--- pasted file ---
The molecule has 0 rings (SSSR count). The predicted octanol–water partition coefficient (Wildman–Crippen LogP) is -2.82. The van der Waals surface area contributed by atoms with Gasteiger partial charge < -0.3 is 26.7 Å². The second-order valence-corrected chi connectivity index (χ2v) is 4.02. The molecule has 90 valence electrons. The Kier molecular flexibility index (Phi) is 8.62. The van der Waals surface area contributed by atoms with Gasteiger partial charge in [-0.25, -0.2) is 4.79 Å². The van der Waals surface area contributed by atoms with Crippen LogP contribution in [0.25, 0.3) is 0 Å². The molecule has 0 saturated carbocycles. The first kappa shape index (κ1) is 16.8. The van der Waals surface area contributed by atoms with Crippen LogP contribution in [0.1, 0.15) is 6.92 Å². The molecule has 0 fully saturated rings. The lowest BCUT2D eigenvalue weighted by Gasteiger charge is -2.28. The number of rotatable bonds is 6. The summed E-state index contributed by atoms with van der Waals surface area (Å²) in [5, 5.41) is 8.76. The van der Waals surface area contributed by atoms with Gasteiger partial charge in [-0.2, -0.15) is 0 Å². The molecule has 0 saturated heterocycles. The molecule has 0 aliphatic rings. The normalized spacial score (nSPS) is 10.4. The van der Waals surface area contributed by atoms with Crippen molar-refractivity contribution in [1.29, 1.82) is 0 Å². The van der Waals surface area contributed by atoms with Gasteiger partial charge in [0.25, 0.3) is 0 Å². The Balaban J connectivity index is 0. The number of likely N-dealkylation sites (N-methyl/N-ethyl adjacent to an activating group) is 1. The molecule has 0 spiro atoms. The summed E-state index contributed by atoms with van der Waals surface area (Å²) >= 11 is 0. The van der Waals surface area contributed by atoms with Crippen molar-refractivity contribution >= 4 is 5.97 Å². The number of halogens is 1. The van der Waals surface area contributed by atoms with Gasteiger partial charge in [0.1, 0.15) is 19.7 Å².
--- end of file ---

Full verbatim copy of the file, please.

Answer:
The molecule has 0 rings (SSSR count). The predicted octanol–water partition coefficient (Wildman–Crippen LogP) is -2.82. The van der Waals surface area contributed by atoms with Gasteiger partial charge < -0.3 is 26.7 Å². The second-order valence-corrected chi connectivity index (χ2v) is 4.02. The molecule has 90 valence electrons. The Kier molecular flexibility index (Phi) is 8.62. The van der Waals surface area contributed by atoms with Gasteiger partial charge in [-0.25, -0.2) is 4.79 Å². The van der Waals surface area contributed by atoms with Crippen LogP contribution in [0.25, 0.3) is 0 Å². The molecule has 0 saturated carbocycles. The first kappa shape index (κ1) is 16.8. The van der Waals surface area contributed by atoms with Crippen LogP contribution in [0.1, 0.15) is 6.92 Å². The molecule has 0 fully saturated rings. The lowest BCUT2D eigenvalue weighted by Gasteiger charge is -2.28. The number of rotatable bonds is 6. The summed E-state index contributed by atoms with van der Waals surface area (Å²) in [5, 5.41) is 8.76. The van der Waals surface area contributed by atoms with Gasteiger partial charge in [-0.2, -0.15) is 0 Å². The molecule has 0 saturated heterocycles. The molecule has 0 aliphatic rings. The normalized spacial score (nSPS) is 10.4. The van der Waals surface area contributed by atoms with Crippen molar-refractivity contribution in [1.29, 1.82) is 0 Å². The van der Waals surface area contributed by atoms with Gasteiger partial charge in [0.25, 0.3) is 0 Å². The Balaban J connectivity index is 0. The number of likely N-dealkylation sites (N-methyl/N-ethyl adjacent to an activating group) is 1. The molecule has 0 spiro atoms. The summed E-state index contributed by atoms with van der Waals surface area (Å²) >= 11 is 0. The van der Waals surface area contributed by atoms with Crippen molar-refractivity contribution >= 4 is 5.97 Å². The number of halogens is 1. The van der Waals surface area contributed by atoms with Gasteiger partial charge in [0.1, 0.15) is 19.7 Å².